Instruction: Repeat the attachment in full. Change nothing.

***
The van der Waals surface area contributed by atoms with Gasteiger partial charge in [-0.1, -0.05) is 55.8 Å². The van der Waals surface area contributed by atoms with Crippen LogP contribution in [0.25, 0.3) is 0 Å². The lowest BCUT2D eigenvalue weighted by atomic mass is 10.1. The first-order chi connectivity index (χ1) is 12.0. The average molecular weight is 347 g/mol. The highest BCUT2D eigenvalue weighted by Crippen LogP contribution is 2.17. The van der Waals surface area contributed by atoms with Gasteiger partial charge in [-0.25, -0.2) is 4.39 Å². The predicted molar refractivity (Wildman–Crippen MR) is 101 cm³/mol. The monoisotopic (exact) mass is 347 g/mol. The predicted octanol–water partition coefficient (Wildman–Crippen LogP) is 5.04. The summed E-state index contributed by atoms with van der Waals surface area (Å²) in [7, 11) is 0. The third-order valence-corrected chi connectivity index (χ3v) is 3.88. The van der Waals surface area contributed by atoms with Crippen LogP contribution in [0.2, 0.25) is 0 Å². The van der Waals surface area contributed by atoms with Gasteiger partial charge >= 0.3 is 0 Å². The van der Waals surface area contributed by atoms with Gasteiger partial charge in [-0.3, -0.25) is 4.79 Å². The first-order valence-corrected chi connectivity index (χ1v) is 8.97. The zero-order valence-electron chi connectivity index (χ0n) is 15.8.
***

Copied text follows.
The van der Waals surface area contributed by atoms with Gasteiger partial charge in [-0.1, -0.05) is 55.8 Å². The van der Waals surface area contributed by atoms with Crippen LogP contribution in [0.25, 0.3) is 0 Å². The lowest BCUT2D eigenvalue weighted by atomic mass is 10.1. The first-order chi connectivity index (χ1) is 12.0. The average molecular weight is 347 g/mol. The highest BCUT2D eigenvalue weighted by Crippen LogP contribution is 2.17. The van der Waals surface area contributed by atoms with Gasteiger partial charge in [-0.25, -0.2) is 4.39 Å². The predicted molar refractivity (Wildman–Crippen MR) is 101 cm³/mol. The monoisotopic (exact) mass is 347 g/mol. The predicted octanol–water partition coefficient (Wildman–Crippen LogP) is 5.04. The summed E-state index contributed by atoms with van der Waals surface area (Å²) in [7, 11) is 0. The third-order valence-corrected chi connectivity index (χ3v) is 3.88. The van der Waals surface area contributed by atoms with Crippen LogP contribution in [0.2, 0.25) is 0 Å². The van der Waals surface area contributed by atoms with Gasteiger partial charge >= 0.3 is 0 Å². The van der Waals surface area contributed by atoms with Gasteiger partial charge in [-0.3, -0.25) is 4.79 Å². The first-order valence-corrected chi connectivity index (χ1v) is 8.97. The zero-order valence-electron chi connectivity index (χ0n) is 15.8.